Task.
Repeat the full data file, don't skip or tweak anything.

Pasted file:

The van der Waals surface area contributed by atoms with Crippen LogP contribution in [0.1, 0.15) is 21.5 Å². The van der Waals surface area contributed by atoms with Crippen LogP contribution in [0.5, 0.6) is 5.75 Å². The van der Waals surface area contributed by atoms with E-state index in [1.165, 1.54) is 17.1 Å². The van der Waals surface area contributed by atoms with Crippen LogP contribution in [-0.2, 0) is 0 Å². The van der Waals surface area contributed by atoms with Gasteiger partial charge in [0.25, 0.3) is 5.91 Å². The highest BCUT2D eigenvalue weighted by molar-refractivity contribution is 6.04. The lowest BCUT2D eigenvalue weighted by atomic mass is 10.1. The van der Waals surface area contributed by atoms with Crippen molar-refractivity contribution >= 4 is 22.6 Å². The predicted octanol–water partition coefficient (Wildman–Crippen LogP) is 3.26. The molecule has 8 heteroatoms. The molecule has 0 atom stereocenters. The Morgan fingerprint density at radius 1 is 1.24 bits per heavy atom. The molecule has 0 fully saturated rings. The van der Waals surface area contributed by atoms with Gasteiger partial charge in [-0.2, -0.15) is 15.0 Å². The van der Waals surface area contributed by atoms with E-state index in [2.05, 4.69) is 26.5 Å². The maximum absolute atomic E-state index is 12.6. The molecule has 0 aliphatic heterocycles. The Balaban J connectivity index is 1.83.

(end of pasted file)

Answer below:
The van der Waals surface area contributed by atoms with Crippen LogP contribution in [0.1, 0.15) is 21.5 Å². The van der Waals surface area contributed by atoms with Crippen LogP contribution in [0.5, 0.6) is 5.75 Å². The van der Waals surface area contributed by atoms with E-state index in [1.165, 1.54) is 17.1 Å². The van der Waals surface area contributed by atoms with Crippen LogP contribution in [-0.2, 0) is 0 Å². The van der Waals surface area contributed by atoms with Gasteiger partial charge in [0.25, 0.3) is 5.91 Å². The highest BCUT2D eigenvalue weighted by molar-refractivity contribution is 6.04. The lowest BCUT2D eigenvalue weighted by atomic mass is 10.1. The van der Waals surface area contributed by atoms with Crippen molar-refractivity contribution >= 4 is 22.6 Å². The predicted octanol–water partition coefficient (Wildman–Crippen LogP) is 3.26. The molecule has 8 heteroatoms. The molecule has 0 atom stereocenters. The Morgan fingerprint density at radius 1 is 1.24 bits per heavy atom. The molecule has 0 fully saturated rings. The van der Waals surface area contributed by atoms with Gasteiger partial charge in [-0.2, -0.15) is 15.0 Å². The van der Waals surface area contributed by atoms with E-state index in [2.05, 4.69) is 26.5 Å². The maximum absolute atomic E-state index is 12.6. The molecule has 0 aliphatic heterocycles. The Balaban J connectivity index is 1.83.